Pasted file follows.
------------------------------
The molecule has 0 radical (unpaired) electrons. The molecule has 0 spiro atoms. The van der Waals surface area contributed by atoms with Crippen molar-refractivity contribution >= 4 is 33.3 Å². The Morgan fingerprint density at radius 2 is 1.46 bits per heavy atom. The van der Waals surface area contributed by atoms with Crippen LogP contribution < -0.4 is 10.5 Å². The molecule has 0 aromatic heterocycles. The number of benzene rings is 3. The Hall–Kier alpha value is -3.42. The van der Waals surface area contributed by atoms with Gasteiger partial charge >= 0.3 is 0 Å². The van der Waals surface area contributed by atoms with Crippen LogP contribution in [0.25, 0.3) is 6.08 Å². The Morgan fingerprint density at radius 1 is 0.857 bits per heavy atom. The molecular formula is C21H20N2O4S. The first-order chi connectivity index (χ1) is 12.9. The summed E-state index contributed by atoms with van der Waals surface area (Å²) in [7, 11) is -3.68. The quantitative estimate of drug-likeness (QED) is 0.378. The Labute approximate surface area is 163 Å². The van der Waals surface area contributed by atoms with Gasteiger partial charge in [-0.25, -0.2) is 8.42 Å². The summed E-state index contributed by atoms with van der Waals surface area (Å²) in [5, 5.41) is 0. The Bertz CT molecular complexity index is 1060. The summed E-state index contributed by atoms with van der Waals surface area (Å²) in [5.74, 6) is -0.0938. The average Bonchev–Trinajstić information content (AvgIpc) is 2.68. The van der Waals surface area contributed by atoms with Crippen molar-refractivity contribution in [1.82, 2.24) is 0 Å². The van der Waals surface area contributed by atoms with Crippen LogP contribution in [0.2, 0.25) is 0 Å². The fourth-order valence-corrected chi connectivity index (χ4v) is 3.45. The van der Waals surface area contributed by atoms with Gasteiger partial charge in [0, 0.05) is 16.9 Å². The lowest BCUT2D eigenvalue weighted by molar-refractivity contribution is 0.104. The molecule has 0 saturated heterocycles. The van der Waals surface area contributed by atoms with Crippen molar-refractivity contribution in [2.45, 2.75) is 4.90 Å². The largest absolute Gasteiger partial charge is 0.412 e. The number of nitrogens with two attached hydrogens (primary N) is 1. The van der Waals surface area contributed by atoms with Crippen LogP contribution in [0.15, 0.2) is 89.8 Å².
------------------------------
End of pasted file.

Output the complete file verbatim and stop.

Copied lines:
The molecule has 0 radical (unpaired) electrons. The molecule has 0 spiro atoms. The van der Waals surface area contributed by atoms with Crippen molar-refractivity contribution >= 4 is 33.3 Å². The Morgan fingerprint density at radius 2 is 1.46 bits per heavy atom. The van der Waals surface area contributed by atoms with Crippen LogP contribution < -0.4 is 10.5 Å². The molecule has 0 aromatic heterocycles. The number of benzene rings is 3. The Hall–Kier alpha value is -3.42. The van der Waals surface area contributed by atoms with Gasteiger partial charge >= 0.3 is 0 Å². The van der Waals surface area contributed by atoms with Crippen LogP contribution in [0.25, 0.3) is 6.08 Å². The Morgan fingerprint density at radius 1 is 0.857 bits per heavy atom. The molecular formula is C21H20N2O4S. The first-order chi connectivity index (χ1) is 12.9. The summed E-state index contributed by atoms with van der Waals surface area (Å²) in [7, 11) is -3.68. The quantitative estimate of drug-likeness (QED) is 0.378. The Labute approximate surface area is 163 Å². The van der Waals surface area contributed by atoms with Gasteiger partial charge in [-0.25, -0.2) is 8.42 Å². The summed E-state index contributed by atoms with van der Waals surface area (Å²) in [5, 5.41) is 0. The Bertz CT molecular complexity index is 1060. The summed E-state index contributed by atoms with van der Waals surface area (Å²) in [5.74, 6) is -0.0938. The average Bonchev–Trinajstić information content (AvgIpc) is 2.68. The van der Waals surface area contributed by atoms with Crippen molar-refractivity contribution in [1.82, 2.24) is 0 Å². The van der Waals surface area contributed by atoms with Crippen LogP contribution in [0.2, 0.25) is 0 Å². The fourth-order valence-corrected chi connectivity index (χ4v) is 3.45. The van der Waals surface area contributed by atoms with Gasteiger partial charge in [0, 0.05) is 16.9 Å². The lowest BCUT2D eigenvalue weighted by molar-refractivity contribution is 0.104. The molecule has 0 saturated heterocycles. The van der Waals surface area contributed by atoms with Crippen molar-refractivity contribution in [2.45, 2.75) is 4.90 Å². The largest absolute Gasteiger partial charge is 0.412 e. The number of nitrogens with two attached hydrogens (primary N) is 1. The van der Waals surface area contributed by atoms with Crippen LogP contribution in [0.15, 0.2) is 89.8 Å².